- Using a large rubber spatula, scrape the meringue mixture onto the baking sheet, laying it down close to a short end of the sheet. Then spread it into the corners and continue to spread it out, taking care to keep the height of the batter at 1 inch; you won't fill the pan. Lift the excess parchment paper (or cling wrap) up to meet the edge of the batter, then rest something against the paper so that it stays in place (Dorie uses use custard cups).
- Dust the top of the marshmallows with potato starch or sugar/cornstarch and let the marshmallows set in a cool, dry place. They'll need about 3 hours, but they can rest for 12 hours or more.
- Once they are cool and set, cut the marshmallows with a pair of scissors or a long thin knife. Whatever you use, you'll have to rinse and dry it frequently. Have a big bowl with the remaining potato starch or cornstarch at hand (I had to use another 1/2 cup) and cut the marshmallows as you'd like -- into squares, rectangles or even strips (as they're cut in France). As each piece is cut, drop it into the bowl.
- When you've got 4 or 5 marshmallows in the bowl, reach in with your fingers and turn the marshmallows to coat them with starch, then, one by one, toss the marshmallows from one hand to the other to shake off the excess starch; transfer them to a serving bowl. Cut and coat the rest of the batch. My notes: I dusted some of the white coconut marshmallows with cocoa for a "chocolate" looking mallow.
- Don't know if you noticed, but I stabbed some with skewers and dipped them in Ghirardelli semi-sweet chocolate. Now that's what I'm talkin' about!
Marshmallow Wine For Two! (it was a very good year)
SERVING: Put the marshmallows out and let everyone nibble as they wish. Sometimes Dorie fills a tall glass vase with the marshmallows and put it in the center of the table -- it never fails to make friends smile. You can also top hot chocolate or cold sundaes with the marshmallows.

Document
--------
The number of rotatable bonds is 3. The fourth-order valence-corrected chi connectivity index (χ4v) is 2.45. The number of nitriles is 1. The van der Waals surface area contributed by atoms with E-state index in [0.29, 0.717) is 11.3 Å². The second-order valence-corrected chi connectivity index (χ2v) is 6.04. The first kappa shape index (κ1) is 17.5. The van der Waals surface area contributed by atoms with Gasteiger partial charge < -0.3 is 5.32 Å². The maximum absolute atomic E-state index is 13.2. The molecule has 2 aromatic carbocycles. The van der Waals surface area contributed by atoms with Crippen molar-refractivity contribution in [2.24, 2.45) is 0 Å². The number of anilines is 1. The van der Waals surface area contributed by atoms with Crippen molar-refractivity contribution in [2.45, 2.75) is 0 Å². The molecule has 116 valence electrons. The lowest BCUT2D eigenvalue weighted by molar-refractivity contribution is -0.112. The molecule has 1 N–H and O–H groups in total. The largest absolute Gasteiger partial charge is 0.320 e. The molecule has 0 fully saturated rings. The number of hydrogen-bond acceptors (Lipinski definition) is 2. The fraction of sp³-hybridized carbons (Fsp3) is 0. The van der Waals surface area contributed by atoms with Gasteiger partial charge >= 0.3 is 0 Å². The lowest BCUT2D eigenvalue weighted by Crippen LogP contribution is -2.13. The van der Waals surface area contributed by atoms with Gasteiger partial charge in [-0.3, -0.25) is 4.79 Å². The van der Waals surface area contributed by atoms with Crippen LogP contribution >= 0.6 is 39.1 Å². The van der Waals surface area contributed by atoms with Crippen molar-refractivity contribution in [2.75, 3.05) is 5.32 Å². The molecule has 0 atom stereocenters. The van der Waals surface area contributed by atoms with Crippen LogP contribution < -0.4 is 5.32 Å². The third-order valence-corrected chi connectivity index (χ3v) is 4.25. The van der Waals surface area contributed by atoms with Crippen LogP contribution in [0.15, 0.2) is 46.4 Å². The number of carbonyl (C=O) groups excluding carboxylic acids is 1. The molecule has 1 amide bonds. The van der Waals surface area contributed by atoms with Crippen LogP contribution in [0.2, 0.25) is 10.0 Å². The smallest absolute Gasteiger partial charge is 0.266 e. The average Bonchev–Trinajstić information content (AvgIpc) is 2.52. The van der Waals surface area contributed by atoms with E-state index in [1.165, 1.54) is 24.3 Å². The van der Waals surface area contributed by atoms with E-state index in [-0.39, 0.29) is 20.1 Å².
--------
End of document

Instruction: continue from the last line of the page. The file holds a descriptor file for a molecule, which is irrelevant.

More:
STORING: Keep the marshmallows in a cool, dry place; don't cover them closely. Stored in this way, they will keep for about 1 week -- they might develop a little crust on the outside or they might get a little firmer on the inside, but they'll still be very good.
Playing Around: Dorie's Notes
RASPBERRY MARSHMALLOWS: Fruit purees are excellent for flavoring these candies. For raspberry marshmallows, you'll need a generous 1/3 cup of puree; reduce the vanilla extract to 1/4 teaspoon.
After the batter is mixed, gently fold in the puree with a rubber spatula. You can use the same measurements and technique for other purees, such as strawberry, mango and passion fruit.
CAPPUCCINO MARSHMALLOWS: Sift 1/4 cup unsweetened cocoa powder, 2 tablespoons instant espresso powder and 1/2 teaspoon ground cinnamon together into a small bowl. Stir in 1/3 cup boiling water and mix until smooth. Reduce the vanilla extract to 1/2 teaspoon, and add it to the espresso mix. After you add the sugar syrup and gelatin to the meringue, beat in the espresso mixture and continue.
LIGHT CHOCOLATE MARSHMALLOWS: Melt 3 ounces bittersweet or semisweet chocolate and stir in 2 1/2 tablespoons unsweetened cocoa powder. Reduce the vanilla extract to 1/4 teaspoon, and after the marshmallow batter is mixed, fold in the chocolate mixture with a large rubber spatula.
PUMPKIN SPICE MARSHMALLOWS: Whisk together 1/2 cup canned unsweetened pumpkin puree, 1 teaspoon ground cinnamon, 1/2 teaspoon ground ginger, a pinch of freshly grated nutmeg and a pinch of ground allspice. After the marshmallow batter is mixed, fold in the spiced pumpkin with a large rubber spatula.
Makes about 1 pound marshmallows.